February 2007

Pricey .22 Plinkers: We Favor Browning’s Buck Mark Sporter

Lighter and quicker, with a better open-sight system, the Browning Buck Mark semiauto edged the space-age Walther G22 in a test of two firearms designed for fun shooting.

Just about anyone who has ever pulled a trigger will admit that there are times when their goal is to send a lot of lead down range with a minimum of effort and a maximum of fun.

Browning Buck Mark Sporter

Our testers thought the Browning Buck Mark Sporter (bottom) was both attractive and easy to handle. The rifle weighs just under 5 pounds with an 18-inch barrel and an OAL of 33.5 inches. Big plus: Bringing the fiber optic sights on target was very easy. Our first observation about the G22 was that the 28.75-inch rifle was heavy at 6 pounds with a 20-inch barrel. Other negatives included trig-ger creep and hard-to-see sights.

Call it "Rock and Roll" or just plinking, this type of shooting can be accomplished with about any firearm, but is best suited for what can be described as a cross between handguns and rifles.

Two models that fall in this category are the Browning Buck Mark Sporter, which lists for $572, and the Walther G22, available for $399. The Browning is more of a traditional cross breed in that the firearm is basically a version of the manufacturer’s popular handgun that has been adapted with a rifle stock and barrel; while the Walther features space-age technology in a "Bullpup" design that drastically changes the balance and handling capabilities of the little .22-caliber.

Both firearms utilize easy-to-load 10-round magazines and are capable of semiautomatic rapid fire favored by plinkers trying to punch holes in a target.

These two models both lend themselves to duty (where there are no legal prohibitions in place) as firearms that can be carried in ranch or farm vehicles for quick service as varmint eliminators. Optics such as red dot, laser or even a standard scope can be easily installed to improve their point-and-shoot capability.

To review the test firearms’ handling ability of a variety of ammunition, we selected several brands of .22 caliber long rifle bullets for our review. The ammo included CCI Standard Velocity and Federal Gold Medal 40-grain solids, and Punta Hueca 39-grain hollowpoints made in Argentina. The muzzle velocity of each of the rounds was about 1,200 feet per second.

Walther G22, Browning Buck Mark Sporter

Our two test plinkers were the bullpup-style Walther G22, $399, fore-ground; and the Browning Buck Mark Sporter, $572. The Browning is basically a Buck Mark handgun that accepts a rifle stock and barrel. Both firearms use 10-round magazines and are capable of semiautomatic rapid fire.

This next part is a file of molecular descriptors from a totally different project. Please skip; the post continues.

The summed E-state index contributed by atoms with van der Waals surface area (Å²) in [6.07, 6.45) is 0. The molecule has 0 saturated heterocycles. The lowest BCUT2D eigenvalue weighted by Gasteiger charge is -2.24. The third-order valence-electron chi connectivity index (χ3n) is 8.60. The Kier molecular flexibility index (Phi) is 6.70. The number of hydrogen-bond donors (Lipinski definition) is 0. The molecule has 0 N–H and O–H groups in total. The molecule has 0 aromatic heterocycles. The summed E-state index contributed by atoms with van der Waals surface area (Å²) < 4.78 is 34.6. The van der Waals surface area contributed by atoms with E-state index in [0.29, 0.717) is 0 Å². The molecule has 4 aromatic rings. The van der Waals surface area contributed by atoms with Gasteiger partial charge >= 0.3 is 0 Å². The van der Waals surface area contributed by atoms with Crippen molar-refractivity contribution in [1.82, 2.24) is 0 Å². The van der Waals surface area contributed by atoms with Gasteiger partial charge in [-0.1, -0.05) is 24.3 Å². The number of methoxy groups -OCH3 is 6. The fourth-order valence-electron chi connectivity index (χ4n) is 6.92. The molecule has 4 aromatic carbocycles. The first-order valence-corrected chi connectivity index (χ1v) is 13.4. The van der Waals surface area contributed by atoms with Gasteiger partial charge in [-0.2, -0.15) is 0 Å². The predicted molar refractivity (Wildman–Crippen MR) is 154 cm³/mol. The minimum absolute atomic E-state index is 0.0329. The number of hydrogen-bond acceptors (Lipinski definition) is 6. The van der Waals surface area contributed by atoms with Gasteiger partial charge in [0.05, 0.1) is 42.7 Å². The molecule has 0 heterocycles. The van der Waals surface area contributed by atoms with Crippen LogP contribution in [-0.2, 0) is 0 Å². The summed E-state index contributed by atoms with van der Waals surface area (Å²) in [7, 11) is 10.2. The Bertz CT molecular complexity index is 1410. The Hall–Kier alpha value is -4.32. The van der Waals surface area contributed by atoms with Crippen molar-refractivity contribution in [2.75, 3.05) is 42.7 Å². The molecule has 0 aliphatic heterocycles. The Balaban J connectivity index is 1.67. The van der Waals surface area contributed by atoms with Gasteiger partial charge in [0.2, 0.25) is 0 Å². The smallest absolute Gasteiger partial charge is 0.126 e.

Targets used in our test were the Birchwood Casey Shoot-N-C bull’s eyes and saltine crackers (birds and other varmints enjoy cleaning up the pieces). Here’s our test report:

Browning Buck Mark Sporter

.22 LR No. 021026102, $572

Other than the space-age look of the grip, this quick and light rifle features a classic appearance of a quality firearm with its lightly oiled walnut stock and forearm and matte-finished barrel and action.

Both attractive and easy to handle, the Browning was the immediate favorite among the old-school members of our test team.

The rifle tips the scale at just under 5 pounds, and though its 18-inch barrel is shorter than that of the other test rifle, the overall length of 33.5 inches provided a quicker pointing platform, we thought.

The large opening between the pistol grip and the stock and the slight rise in the comb of the stock caused our team slight problems in measuring the stock dimensions. We settled on a drop at the comb of 1 1/2 inches and drop at the heel of 1.25 inches.

Bringing the fiber-optic sights to bear on targets was easy for all our team members, a big plus for snapping off a quick, accurate shot.

The rifle’s length of pull of 15.25 inches was satisfactory for each of our shooters, and we liked the wood feel of the comb of the stock. Breaking at just over 4 pounds, the trigger pull was a little heavy for our tastes, but falls within the parameters of the standards found in most out-of-the-box rifles.

We were also particularly pleased with the accessibility of the action that allowed single shot loading with ease. We experienced no malfunctions with any of the ammunition, but removing a jammed round would have been easily accomplished.